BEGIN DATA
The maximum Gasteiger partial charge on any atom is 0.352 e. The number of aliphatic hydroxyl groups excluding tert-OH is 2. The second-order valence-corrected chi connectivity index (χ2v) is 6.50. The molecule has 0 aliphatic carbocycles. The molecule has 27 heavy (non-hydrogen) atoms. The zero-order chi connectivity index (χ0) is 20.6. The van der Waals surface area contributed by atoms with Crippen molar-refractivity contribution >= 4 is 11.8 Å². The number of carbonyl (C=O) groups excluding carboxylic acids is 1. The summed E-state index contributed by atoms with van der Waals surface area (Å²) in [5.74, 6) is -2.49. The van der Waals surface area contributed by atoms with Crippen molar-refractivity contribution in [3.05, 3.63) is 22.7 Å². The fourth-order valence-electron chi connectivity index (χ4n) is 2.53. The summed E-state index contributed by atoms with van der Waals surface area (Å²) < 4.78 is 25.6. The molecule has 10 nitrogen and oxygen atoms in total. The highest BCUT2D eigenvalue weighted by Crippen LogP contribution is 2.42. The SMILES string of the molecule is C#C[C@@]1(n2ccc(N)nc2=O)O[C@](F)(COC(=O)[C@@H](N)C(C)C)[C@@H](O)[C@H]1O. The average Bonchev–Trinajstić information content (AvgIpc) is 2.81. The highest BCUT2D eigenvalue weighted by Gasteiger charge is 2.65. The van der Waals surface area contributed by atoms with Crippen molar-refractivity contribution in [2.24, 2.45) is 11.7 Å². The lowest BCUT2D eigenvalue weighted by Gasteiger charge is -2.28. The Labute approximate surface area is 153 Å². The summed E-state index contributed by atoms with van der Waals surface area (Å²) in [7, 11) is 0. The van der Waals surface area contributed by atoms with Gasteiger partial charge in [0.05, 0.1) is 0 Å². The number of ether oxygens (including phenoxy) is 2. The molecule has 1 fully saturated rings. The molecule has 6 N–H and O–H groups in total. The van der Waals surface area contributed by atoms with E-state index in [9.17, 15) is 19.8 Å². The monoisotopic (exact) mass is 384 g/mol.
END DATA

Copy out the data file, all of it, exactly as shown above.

The maximum Gasteiger partial charge on any atom is 0.352 e. The number of aliphatic hydroxyl groups excluding tert-OH is 2. The second-order valence-corrected chi connectivity index (χ2v) is 6.50. The molecule has 0 aliphatic carbocycles. The molecule has 27 heavy (non-hydrogen) atoms. The zero-order chi connectivity index (χ0) is 20.6. The van der Waals surface area contributed by atoms with Crippen molar-refractivity contribution >= 4 is 11.8 Å². The number of carbonyl (C=O) groups excluding carboxylic acids is 1. The summed E-state index contributed by atoms with van der Waals surface area (Å²) in [5.74, 6) is -2.49. The van der Waals surface area contributed by atoms with Crippen molar-refractivity contribution in [3.05, 3.63) is 22.7 Å². The fourth-order valence-electron chi connectivity index (χ4n) is 2.53. The summed E-state index contributed by atoms with van der Waals surface area (Å²) < 4.78 is 25.6. The molecule has 10 nitrogen and oxygen atoms in total. The highest BCUT2D eigenvalue weighted by Crippen LogP contribution is 2.42. The SMILES string of the molecule is C#C[C@@]1(n2ccc(N)nc2=O)O[C@](F)(COC(=O)[C@@H](N)C(C)C)[C@@H](O)[C@H]1O. The average Bonchev–Trinajstić information content (AvgIpc) is 2.81. The highest BCUT2D eigenvalue weighted by Gasteiger charge is 2.65. The van der Waals surface area contributed by atoms with Crippen molar-refractivity contribution in [2.24, 2.45) is 11.7 Å². The lowest BCUT2D eigenvalue weighted by Gasteiger charge is -2.28. The Labute approximate surface area is 153 Å². The summed E-state index contributed by atoms with van der Waals surface area (Å²) in [7, 11) is 0. The van der Waals surface area contributed by atoms with Gasteiger partial charge in [0.05, 0.1) is 0 Å². The number of ether oxygens (including phenoxy) is 2. The molecule has 1 fully saturated rings. The molecule has 6 N–H and O–H groups in total. The van der Waals surface area contributed by atoms with E-state index in [9.17, 15) is 19.8 Å². The monoisotopic (exact) mass is 384 g/mol.